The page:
About my blog

Welcome to my trail running site. I enjoy being on the trail where I can take in nature and clear my mind. I prefer running in the mountains, but anywhere rural will do. I have completed a few 100 milers and many other ultramarathon trail races and marathons. I'm a member of Team Red, White and Blue. "Enriching the lives of America's veterans."

Wednesday, July 29, 2015

Why I Run

Too Much Running Tied to Shorter Lifespan, Marathon Runners are no Healthier than Couch Potatoes, The Hidden Health Risks of Jogging. These are just a few running related news headlines I saw in the past year. Why do I run for so long then? People ask me this all the time. Most articles in the news and on the internet seem to assume several things about people who run —that they run to live longer, get healthier or to lose weight. After all, running is such a miserable activity that no one of sound mind would ever do it for fun, right?

Mammoth Rock, Franklin Mts State Park
Well, I can’t speak for others, but I will explain why I run. The first article assumes that we run in an attempt to live longer. Running for longer than an hour at a time or more than 20 miles per week is too excessive. Hah! I ran for over 32 hours last month. IN-A-ROW! I often run more than 50 miles per week so, according to this article, I will die sooner than the moderate runner. Lucky for me, I don’t run to live longer.

The second article posits that marathoners aren’t any healthier than non-runners so we should only run a little bit. The author assumes that we run to become healthier. Some recent studies have attempted to show that too much running causes heart problems such as atrial fibrillation. While I don’t run to necessarily get healthier, I enjoy the many benefits of leading an active lifestyle.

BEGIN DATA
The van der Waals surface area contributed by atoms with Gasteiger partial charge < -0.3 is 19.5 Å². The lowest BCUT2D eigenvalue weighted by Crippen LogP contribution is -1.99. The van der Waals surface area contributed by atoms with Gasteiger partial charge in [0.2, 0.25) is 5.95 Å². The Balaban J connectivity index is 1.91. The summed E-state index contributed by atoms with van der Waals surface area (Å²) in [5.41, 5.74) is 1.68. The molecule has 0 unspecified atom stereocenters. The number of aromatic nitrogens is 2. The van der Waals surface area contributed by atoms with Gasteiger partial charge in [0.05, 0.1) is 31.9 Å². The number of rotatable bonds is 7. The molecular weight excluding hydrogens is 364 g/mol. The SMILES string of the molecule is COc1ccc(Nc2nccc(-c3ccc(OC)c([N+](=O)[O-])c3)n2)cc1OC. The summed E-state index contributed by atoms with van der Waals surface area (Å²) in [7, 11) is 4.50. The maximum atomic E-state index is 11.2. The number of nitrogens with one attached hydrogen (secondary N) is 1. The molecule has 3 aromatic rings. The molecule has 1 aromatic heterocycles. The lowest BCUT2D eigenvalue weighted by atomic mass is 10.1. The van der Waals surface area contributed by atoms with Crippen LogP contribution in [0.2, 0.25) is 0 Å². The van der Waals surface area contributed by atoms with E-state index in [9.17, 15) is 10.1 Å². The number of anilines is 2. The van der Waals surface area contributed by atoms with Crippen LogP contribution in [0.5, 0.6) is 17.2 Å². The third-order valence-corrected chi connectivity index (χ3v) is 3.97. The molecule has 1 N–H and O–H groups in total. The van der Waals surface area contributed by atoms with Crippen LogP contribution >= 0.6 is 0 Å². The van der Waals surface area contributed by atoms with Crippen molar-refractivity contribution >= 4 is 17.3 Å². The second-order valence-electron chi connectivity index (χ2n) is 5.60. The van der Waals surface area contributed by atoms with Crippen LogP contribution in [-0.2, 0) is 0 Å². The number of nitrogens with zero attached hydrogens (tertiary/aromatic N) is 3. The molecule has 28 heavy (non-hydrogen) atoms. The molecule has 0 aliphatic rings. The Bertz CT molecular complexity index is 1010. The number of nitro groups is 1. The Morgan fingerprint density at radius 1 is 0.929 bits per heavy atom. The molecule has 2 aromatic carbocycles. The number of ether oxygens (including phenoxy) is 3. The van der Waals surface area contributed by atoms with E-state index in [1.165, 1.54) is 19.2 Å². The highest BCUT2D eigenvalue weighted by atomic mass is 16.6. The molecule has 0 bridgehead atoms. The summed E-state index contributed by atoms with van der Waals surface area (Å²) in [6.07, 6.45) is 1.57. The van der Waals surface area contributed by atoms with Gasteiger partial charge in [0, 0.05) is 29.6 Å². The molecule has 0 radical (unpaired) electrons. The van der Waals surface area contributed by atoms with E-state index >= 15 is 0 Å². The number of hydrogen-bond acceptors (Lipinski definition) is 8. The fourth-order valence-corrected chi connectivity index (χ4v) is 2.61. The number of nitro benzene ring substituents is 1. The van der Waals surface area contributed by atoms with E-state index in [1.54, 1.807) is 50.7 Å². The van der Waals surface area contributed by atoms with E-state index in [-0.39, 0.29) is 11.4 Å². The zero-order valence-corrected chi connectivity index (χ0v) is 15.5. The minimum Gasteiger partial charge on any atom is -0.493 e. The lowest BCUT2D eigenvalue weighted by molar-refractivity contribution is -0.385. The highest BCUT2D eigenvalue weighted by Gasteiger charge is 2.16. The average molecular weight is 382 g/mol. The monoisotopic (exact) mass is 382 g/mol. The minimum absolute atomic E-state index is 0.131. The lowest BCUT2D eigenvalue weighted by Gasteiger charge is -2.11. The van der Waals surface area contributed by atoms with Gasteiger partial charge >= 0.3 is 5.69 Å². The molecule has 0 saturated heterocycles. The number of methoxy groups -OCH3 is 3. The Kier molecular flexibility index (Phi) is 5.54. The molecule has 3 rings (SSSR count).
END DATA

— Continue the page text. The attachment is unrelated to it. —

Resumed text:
The third article highlights jogging’s effect on testosterone levels and the immune system. The author assumes that we jog to increase our testosterone level which perhaps some do. However, he explains that jogging has been proven to actually lower testosterone levels. As for me, I don’t run to increase my testosterone, but nevertheless, am glad that I’m a runner and not a jogger. (ba-dum-bum)

These guys can run really fast —Collard Lizard
So, if I don’t run to live longer, become healthier or to increase my testosterone, why do I run for so long? For many people, the image of running is a repeated loop around their neighborhood or going to the gym to grind away on the treadmill. I can’t remember the last time I ran on a treadmill and I absolutely loathe the gym. 

I prefer this vantage point of my neighborhood while running
When I was a boy growing up in Virginia I was allowed to ride my bike or wander up the road to Franklin Farms, a large cow pasture hemmed in by pine and hardwood trees. My friends and I would ride our bikes or hike along the hard packed dirt trails in the woods or play around in the creeks and marshes. In our minds, we were pioneers or great explorers discovering new lands. Of course these were the days before the epidemic known as “stranger danger” — parents being arrested for letting their kids walk home from school. 

Check out this blog: Free-Range Kids by the World’s Worst Mom.

Anyway, the day finally came when we rode to the woods only to discover that bulldozers and heavy machinery had been brought in to clear the land to make way for an office park. That was one of the saddest days of my childhood. Now, this may seem a roundabout way to tell you why I run so much, but stay with me anyway.

Spotted Towhee
When I’m out on a 30 mile training run on the trails of my favorite state park, I’m actually Lewis or Clark navigating his way west. When I run a mountainous 100 miler, I’m Ernest Shackleton on his 36 hour foot crossing of South Georgia Island to get help for his stranded crew. Trail running is just an excuse to be a little boy again just like the days when we used to run around in Franklin Farms.